Laws of Perceptual Organisation
Gestalt psychologists outlined what seemed to be several fundamental and universal principles (sometimes even called 'laws') of perceptual organization.
Mike Cuenca, Assistant Professor of Visual Communications, at the William Allen White School of Journalism and Mass Communication, University of Kansas produced this 7 minute Shockwave "movie" on how the principles of gestalt theory effect our understanding of type, and how to use those principles for better communication.
Confronted by a visual image, we seem to need to separate a dominant shape (a 'figure' with a definite contour) from what our current concerns relegate to 'background' (or 'ground').
An illustration of this is the famous ambiguous figure devised by the Danish psychologist Edgar Rubin. Images such as this are ambiguous concerning figure and ground. Is the figure a white vase (or goblet, or bird-bath) on a black background or silhouetted profiles on a white background?
Perceptual set operates in such cases and we tend to favour one interpretation over the other (though altering the amount of black or white which is visible can create a bias towards one or the other). When we have identified a figure, the contours seem to belong to it, and it appears to be in front of the ground.
What you are likely to notice fairly quickly is that this is not just a square pattern of dots but rather is a series of columns of dots. The principle of proximity is that features which are close together are associated.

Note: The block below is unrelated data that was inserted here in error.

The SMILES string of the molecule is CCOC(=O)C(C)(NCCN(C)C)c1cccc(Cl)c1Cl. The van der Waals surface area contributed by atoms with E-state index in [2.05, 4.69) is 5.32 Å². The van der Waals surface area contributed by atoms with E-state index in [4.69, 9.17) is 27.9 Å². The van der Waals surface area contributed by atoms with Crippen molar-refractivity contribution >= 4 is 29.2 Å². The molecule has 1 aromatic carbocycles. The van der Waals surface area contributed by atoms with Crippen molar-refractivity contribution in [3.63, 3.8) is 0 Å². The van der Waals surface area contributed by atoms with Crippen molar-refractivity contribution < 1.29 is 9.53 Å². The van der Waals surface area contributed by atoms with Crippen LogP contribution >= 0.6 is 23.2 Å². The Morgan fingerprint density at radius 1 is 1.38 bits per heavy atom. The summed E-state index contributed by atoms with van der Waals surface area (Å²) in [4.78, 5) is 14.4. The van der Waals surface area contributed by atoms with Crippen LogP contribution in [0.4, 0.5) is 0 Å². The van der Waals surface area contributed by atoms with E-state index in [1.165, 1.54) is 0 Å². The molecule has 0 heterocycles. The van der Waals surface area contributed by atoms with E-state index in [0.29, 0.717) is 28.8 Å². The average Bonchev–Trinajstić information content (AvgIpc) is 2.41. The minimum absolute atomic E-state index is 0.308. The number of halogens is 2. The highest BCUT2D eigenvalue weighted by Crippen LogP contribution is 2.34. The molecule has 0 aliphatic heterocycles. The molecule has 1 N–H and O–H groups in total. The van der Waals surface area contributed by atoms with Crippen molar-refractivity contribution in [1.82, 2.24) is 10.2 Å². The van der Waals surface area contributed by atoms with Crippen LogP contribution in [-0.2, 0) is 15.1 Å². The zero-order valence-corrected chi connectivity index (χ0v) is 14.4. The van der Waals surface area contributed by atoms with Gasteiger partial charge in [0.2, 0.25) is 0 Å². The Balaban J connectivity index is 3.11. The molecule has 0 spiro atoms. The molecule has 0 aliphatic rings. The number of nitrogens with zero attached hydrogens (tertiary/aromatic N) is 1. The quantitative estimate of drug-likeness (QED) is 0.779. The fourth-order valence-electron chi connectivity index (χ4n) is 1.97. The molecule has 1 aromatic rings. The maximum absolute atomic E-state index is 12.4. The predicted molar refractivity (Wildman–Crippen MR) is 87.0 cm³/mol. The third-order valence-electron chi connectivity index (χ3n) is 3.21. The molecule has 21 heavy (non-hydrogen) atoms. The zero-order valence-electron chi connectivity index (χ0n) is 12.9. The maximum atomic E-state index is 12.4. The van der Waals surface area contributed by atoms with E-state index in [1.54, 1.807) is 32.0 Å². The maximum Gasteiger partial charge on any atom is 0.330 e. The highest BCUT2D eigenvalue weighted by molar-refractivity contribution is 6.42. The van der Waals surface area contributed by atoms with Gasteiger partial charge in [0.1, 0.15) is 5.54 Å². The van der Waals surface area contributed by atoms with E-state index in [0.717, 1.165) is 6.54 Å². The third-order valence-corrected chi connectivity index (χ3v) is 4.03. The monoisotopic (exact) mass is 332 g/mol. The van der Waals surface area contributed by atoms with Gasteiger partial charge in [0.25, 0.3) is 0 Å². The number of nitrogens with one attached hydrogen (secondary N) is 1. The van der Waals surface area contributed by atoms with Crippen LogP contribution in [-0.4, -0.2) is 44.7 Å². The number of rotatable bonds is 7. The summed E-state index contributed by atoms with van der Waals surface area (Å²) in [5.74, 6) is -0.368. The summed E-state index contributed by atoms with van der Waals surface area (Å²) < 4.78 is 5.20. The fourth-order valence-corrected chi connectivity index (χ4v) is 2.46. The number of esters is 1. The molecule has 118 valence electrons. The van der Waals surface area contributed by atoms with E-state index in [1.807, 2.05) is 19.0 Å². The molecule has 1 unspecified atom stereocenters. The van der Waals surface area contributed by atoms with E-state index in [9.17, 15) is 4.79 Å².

Here we are likely to group the dots together in rows.
The principle also applies in the illustration below. We are more likely to associate the lines which are close together than those which are further apart. In this example we tend to see three pairs of lines which are fairly close together (and a lonely line on the far right) rather than three pairs of lines which are further apart (and a lone line on the far left).
Here the little circles and squares are evenly spaced both horizontally and vertically so proximity does not come into play. However, we do tend to see alternating columns of circles and squares. This, the Gestalt psychologists would argue, is because of the principle of similarity - features which look similar are associated. Without the two different recurrent features we would see either rows or columns or both...
This principle is that contours based on smooth continuity are preferred to abrupt changes of direction. Here, for instance, we are more likely to identify lines a-b and c-d crossing than to identify a-d and c-b or a-c and d-b as lines.
Interpretations which produce 'closed' rather than 'open' figures are favoured. Here we tend to see three broken rectangles (and a lonely shape on the far left) rather than three 'girder' profiles (and a lonely shape on the right). In this case the principle of closure cuts across the principle of proximity, since if we remove the bracket shapes, we return to an image used earlier to illustrate proximity...
Smaller areas tend to be seen as figures against a larger background. In the figure below we are more likely to see a black cross rather than a white cross within the circle because of this principle.
Symmetrical areas tend to be seen as figures against asymmetrical backgrounds. Then there is the principle of surroundedness, according to which areas which can be seen as surrounded by others tend to be perceived as figures.
All of these principles of perceptual organization serve the overarching principle of pragnanz, which is that the simplest and most stable interpretations are favoured.
Sourced from Semiotics for Beginners Daniel Chandler
'Lightness Perception and Lightness Illusions' interactive movies based on a paper by Edward H. Adelson
also see Optical illusions
Puzzles above: 1. TIE 2. Old man crowned with a wreath/two lovers kissing in a bower